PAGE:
To Conquer Life, First You Must Suffer
Why would a king give up his throne?
That’s precisely what Siddhartha’s father wondered when his son walked out on a wealthy lifestyle.
This opening isn’t just the origin story of Buddhism, but of the character Siddhartha in Herman Hesse’s book. And much like the man who started the religion, this Siddhartha learned something his rich lifestyle could never teach.
You can’t master a skill unless you practice it
The Siddhartha in the story isn’t actually the Buddha, but another man who happens to be named ‘Siddhartha.” A rich man’s son, he’s never wanted for anything. The story isn’t about the Buddha, but in fact about another man who happens to be named Siddhartha.
Despite being shielded from suffering by his father’s wealth and influence, he still wasn’t satisfied. He heard about the Buddha and his growing legion of followers, so he joined.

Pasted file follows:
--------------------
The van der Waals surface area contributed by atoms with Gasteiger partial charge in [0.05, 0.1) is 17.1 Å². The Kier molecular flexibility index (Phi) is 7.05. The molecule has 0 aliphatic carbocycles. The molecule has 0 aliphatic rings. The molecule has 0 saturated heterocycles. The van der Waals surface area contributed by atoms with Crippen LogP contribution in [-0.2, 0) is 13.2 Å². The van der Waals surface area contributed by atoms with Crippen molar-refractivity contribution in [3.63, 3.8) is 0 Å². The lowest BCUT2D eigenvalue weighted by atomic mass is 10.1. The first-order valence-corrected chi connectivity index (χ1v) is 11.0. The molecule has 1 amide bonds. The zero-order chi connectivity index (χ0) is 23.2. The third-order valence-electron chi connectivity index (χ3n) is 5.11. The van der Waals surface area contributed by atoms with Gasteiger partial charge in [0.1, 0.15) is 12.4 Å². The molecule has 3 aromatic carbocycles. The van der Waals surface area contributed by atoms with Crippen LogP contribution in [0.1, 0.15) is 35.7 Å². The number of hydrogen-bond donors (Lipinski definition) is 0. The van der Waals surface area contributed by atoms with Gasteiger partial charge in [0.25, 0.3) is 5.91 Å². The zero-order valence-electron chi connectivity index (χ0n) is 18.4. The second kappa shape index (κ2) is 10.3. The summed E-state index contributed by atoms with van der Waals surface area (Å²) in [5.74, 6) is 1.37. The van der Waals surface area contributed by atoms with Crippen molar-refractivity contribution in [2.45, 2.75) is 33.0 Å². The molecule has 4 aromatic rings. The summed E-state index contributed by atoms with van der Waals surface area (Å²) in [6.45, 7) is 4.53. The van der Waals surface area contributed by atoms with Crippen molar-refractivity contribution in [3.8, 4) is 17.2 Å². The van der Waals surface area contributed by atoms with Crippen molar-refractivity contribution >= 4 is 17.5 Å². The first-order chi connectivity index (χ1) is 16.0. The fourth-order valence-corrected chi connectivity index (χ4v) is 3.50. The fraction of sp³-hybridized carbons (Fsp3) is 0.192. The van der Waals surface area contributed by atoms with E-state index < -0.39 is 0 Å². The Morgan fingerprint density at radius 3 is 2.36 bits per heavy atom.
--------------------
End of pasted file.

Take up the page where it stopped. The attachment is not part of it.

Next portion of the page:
Even after joining the Buddha’s ashram, something didn’t sit right with him. The Buddha achieved his devout following by going through the grind of seeking enlightenment. Siddhartha, however, had gone from rich man’s son to devoted follower of a local saint — hardly struggling along the way.
“You have found deliverance from death. It has come to you out of your own seeking, on your own path, through thinking, through meditation, through knowledge, through enlightenment! And — such is my thinking, o Exalted One — no one attains deliverance through teaching!” — Siddhartha to the Buddha
And there’s weight to these words. Can you actually learn a skill without practicing it?
Siddhartha realizes he doesn’t want to simply follow the Buddha; he wants to search for enlightenment himself, and all the ups and downs that come with discovery. He wants to truly understand delicious feeling of “letting go” by experiencing the journey himself.